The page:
Oct 4 2021

Building and Compensating Your Board

For frequent readers of this blog, you know I’ve written a lot about startup boards including the importance of diversity and being deliberate about how many investors you have on your board (hint: likely too many).

Last month I joined Bolster and compensation consulting firm J.Thelander for a conversation on building and compensating boards in the most effective way possible. This is an important topic, and I wanted to share and emphasize a few insights from the conversation. If you’re interested in watching the full session you can do that here. Much of the data shared by Bolster can also be found in their Board Benchmark report that I wrote about earlier this year.

The role of the independent director is an important (and often under-utilized) strategy for CEOs.

  • One surprising thing that Bolster found in their board benchmarking study is that only 1 in 3 private boards today have independent directors. That’s not uncommon for the earliest boards, but it surprised me that overall the rate was this high. It’s a missed opportunity for companies to gain valuable insight, perspective, and network extension.

Investors can (and sometimes should) make room for independent board directors.

  • Historically, when an investor board member steps off of a board, it has been seen as a negative signal. This is backward thinking and something our industry should aim to fix. Investors shouldn’t have a board seat for life and it’s often very healthy for a company to have some turn-over at the board level (especially among investors) as it grows. More and more at Foundry, we’re stepping off of boards of great companies that we feel have enough other investor board members with huge platforms behind them. Other firms are starting to do the same.

Independent directors are a leading source of diversity on boards.

  • Conversations have materially shifted from just talking about diversity to actually doing something about it in the past 12-18 months.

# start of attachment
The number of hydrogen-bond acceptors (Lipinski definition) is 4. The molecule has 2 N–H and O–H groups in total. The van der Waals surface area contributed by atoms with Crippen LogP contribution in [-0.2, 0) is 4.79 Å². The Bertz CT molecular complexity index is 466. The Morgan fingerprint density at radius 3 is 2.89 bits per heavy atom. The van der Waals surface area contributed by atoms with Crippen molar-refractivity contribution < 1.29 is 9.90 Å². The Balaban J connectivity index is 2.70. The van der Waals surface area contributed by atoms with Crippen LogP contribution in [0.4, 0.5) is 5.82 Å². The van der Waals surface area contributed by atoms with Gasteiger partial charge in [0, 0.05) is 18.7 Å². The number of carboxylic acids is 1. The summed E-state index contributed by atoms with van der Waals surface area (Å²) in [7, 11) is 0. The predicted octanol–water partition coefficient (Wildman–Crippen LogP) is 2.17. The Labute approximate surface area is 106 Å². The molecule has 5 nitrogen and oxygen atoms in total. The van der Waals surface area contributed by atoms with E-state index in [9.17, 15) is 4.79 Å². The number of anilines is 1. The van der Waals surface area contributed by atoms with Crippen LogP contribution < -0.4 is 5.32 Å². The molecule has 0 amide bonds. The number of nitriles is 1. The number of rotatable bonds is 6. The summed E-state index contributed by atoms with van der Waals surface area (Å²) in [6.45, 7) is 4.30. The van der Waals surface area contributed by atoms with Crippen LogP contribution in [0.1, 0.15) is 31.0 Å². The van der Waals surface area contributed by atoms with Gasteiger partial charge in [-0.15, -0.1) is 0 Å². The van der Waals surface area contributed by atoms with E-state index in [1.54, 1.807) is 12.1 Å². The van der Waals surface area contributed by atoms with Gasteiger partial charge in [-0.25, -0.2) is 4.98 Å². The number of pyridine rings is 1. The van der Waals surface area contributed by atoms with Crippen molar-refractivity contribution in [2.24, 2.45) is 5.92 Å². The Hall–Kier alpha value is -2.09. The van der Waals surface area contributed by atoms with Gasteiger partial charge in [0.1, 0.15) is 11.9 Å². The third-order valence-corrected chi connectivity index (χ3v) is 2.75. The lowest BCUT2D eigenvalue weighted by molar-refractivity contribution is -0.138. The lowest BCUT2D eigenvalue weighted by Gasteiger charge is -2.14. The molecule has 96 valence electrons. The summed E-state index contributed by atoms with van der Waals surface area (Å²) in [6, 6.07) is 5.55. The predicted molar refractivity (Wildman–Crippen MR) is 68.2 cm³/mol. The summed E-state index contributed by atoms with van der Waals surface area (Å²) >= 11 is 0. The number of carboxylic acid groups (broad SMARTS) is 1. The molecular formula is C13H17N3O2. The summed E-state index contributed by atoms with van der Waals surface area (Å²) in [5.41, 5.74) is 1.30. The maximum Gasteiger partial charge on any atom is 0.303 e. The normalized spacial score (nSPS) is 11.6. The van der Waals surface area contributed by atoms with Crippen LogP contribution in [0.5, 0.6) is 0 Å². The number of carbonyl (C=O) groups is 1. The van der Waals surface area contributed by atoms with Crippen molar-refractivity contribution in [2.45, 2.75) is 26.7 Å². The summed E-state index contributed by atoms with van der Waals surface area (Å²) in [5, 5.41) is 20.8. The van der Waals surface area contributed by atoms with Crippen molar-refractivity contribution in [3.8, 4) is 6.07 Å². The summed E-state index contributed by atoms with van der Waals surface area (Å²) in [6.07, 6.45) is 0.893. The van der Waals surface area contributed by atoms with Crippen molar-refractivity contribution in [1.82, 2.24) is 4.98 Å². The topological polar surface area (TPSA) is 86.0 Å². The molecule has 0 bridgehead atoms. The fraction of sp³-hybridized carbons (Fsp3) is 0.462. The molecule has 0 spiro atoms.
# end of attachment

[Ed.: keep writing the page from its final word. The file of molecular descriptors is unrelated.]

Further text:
• This includes being open to first-time board members. It’s worth saying that some of the best board members I’ve worked with were first-time board members. There is a bias against taking on first-time board members that is irrational.
  • Anecdotally, we talked about CROs and CHROs becoming more sought after for board roles, many of those executives may not have formal board experience but could bring immense value to the table.

Unsurprisingly, private company directors are almost exclusively being compensated with equity so the details of those equity grants are important.

  • While option grants have historically been at about a 4-year vesting schedule, the data showed more and more companies favoring 2 or 3 year schedules.
  • I think this is a healthy shift and forcing function for conversations about keeping the board fresh (see the points above).
  • A majority of these independent directors have accelerated vesting (as they should, in my view). According to J. Thelander’s data (n=123), ~70% of outside members of the board have 100% acceleration of their options. Also, 80% had “single trigger” acceleration so that change of control alone is enough to trigger the acceleration.

Grants vary by stage –  or rather total amount raised as stages are becoming less relevant when there are these mega Seed/Series A rounds.

  • Generally speaking, an independent board member should get a grant approximately equal to something between a director and a VP level.
  • At 3-4 years, you should have a conversation if it makes sense to re-up for another period or not (again, keeping in mind that some turn-over at the board level is actually positive for a business).

Board meeting tactics matter.

  • Gone are the days of board meetings every month (for most companies).
  • Some of the best board meetings I’m part of share these common traits:
    • Material is circulated a few days in advance – and in a consistent format over time – and it’s expected everyone has reviewed it
    • Meetings run 3-4 hours with a few planned breaks
    • Exec team members are included in part of all of the meetings
    • The CEO is clear about discussion vs. decision items
    • Varying opinions are welcome 
    • They cover why, not just what
    • Every meeting should have an executive session
    • Follow-up items are noted

I wrote a series of posts here on how to manage your board and board meetings if you’re interested in digging deeper into that subject.

I hope the insights above help company leaders be more thoughtful about their board. Used properly they can be massively impactful to a company’s success.